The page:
The Gunnery, a private school in Washington, has an unassuming almost 20-foot tree growing out of a rock outcropping by the Tisch Schoolhouse parking lot.

What is unique about the tree is it is a famed American chestnut, a species that once dominated the hardwood population in eastern America and was memorialized in “The Village Blacksmith” by Henry Wadsworth Longfellow.

This fall, in time for the opening of school, the tree has produced fruits of the form of two spikey, green nuts.

“Most people alive have never seen a fruiting American chestnut,” said Glenn Hartz of the maintenance department, who has cared for the tree for 31 years.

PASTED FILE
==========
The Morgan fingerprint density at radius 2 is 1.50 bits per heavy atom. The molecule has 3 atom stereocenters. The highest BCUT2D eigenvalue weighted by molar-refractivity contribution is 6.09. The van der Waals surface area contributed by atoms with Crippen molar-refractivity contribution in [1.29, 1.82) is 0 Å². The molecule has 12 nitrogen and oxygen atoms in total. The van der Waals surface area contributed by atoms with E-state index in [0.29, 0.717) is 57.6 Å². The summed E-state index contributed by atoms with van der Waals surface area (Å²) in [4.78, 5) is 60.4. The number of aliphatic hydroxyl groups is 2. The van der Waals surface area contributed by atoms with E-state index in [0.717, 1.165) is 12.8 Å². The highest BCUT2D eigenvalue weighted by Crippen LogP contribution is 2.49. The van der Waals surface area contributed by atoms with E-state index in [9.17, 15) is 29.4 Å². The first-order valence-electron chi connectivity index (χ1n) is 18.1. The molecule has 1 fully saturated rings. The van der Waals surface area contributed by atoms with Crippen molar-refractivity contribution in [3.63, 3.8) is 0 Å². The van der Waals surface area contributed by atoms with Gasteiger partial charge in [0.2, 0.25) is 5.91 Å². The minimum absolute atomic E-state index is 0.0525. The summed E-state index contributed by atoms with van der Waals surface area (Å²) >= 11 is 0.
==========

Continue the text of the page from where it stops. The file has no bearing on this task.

“The chestnuts we all have been ‘roasting on an open fire’ are from either a Chinese or a European variety which is resistant to the blight,” Hartz said.

“For now, the tree is still vulnerable to blight and should be watched but not touched,” he noted.

The American chestnut tree was hit by a blight in 1904 that reduced the viable trees from close to 3 billion in their natural range to a mere 100 or so mature trees (those with a trunk diameter over two feet) in this country.

The American chestnut provided most of the ships’ masts before the steam engine was invented, a fast, straight-growing tree which often reached more than 98 feet.

The Gunnery’s American chestnut has had a hard life.

It is growing out of a buried root, which may be as old as 150 to 200 years, the caretaker said.

“In the beginning, it would grow to a foot or two, then die back, no matter what I did,” said Hartz.

Over the past 20 years the tree “has grown slowly to its present height, and I have done my best to cultivate it,” he said.

“I’ve consulted experts such as Washington’s tree experts, Tom Osborne and Gary Lord, as to what steps were needed to help it survive.”